The Bar That Showed Me Who I Could Have Been

I lied to get the job, but bartending revealed unexpected truths about who I am — and who I’ll never be

Nicole Peeler
Human Parts
Published in
9 min readFeb 12, 2019


Illustration: DenPotisev/Getty Images

WWhen I was 22, I moved home to live with my parents. Needing money, I did what every red-blooded American girl does when she’s short on cash and large on desperation: I got a terrible job at a terrible bar, called Kickers.

Located out in the middle of nowhere, Kickers hunkered down on the land like an aged trailer park queen squatting to take a shit. It had a grotty parking lot and a crumbling patio housing a few dispirited tables. Inside was a huge bar and more seating, everything covered in dingy Formica or linoleum. There was a pool table, spattered with the sorts of stains found in either crime scenes or porn shoots, and along one wall were two slot machines, discreetly paid out by the bartender, sandwiching a broken jukebox.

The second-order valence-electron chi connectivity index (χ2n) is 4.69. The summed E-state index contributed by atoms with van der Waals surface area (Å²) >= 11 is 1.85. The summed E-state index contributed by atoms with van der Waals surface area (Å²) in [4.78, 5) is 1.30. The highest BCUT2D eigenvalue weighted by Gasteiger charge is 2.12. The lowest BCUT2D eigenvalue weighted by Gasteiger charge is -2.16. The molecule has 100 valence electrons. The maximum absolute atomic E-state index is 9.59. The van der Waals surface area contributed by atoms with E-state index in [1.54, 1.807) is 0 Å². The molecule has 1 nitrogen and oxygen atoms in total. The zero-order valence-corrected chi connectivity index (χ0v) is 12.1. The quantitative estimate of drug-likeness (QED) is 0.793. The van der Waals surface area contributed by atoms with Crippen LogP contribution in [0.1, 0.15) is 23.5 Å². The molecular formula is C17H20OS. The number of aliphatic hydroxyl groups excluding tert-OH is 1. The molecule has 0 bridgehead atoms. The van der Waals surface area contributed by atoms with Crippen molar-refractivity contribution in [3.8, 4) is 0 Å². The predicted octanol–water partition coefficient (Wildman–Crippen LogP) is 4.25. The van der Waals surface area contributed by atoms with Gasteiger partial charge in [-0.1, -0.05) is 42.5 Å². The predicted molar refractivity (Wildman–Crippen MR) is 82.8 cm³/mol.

My first morning’s customers were a baker’s dozen of construction workers rained out for the day. They proceeded to show me the ropes. Because it was 11 a.m., I served “breakfast drinks”: screwdrivers and Bloody Marys made with V8 and trench-shelf vodka. They explained how, at Kickers, one didn’t ask for another drink. One either placed one’s empty glass in the well, which indicated another beverage was required, or one placed one’s napkin atop one’s drink, to indicate no more. Money rarely changed hands, either. Instead, a large bill, usually a fifty or a hundred, would be placed on the bar, and I’d pull from that seed money as the day progressed.

And progress the day did. “Breakfast drinks” turned into beer for lunch, at which point I donned an apron to serve as Kickers’ short order cook. After lunch, the real drinking could commence, and my patrons gauged their limits by how much money they had in their ever-dwindling piles of bills and loose change.

At 8:00, when I was relieved, I waved my tutors goodbye. The same construction workers who had greeted me that morning gave me a heartfelt send-off. They hadn’t even started their night, bless their livers, while I was exhausted, reeking of smoke, and totally done with people.

AA week passed and I realized two things about my new job. The first was that most of Kickers’ regulars…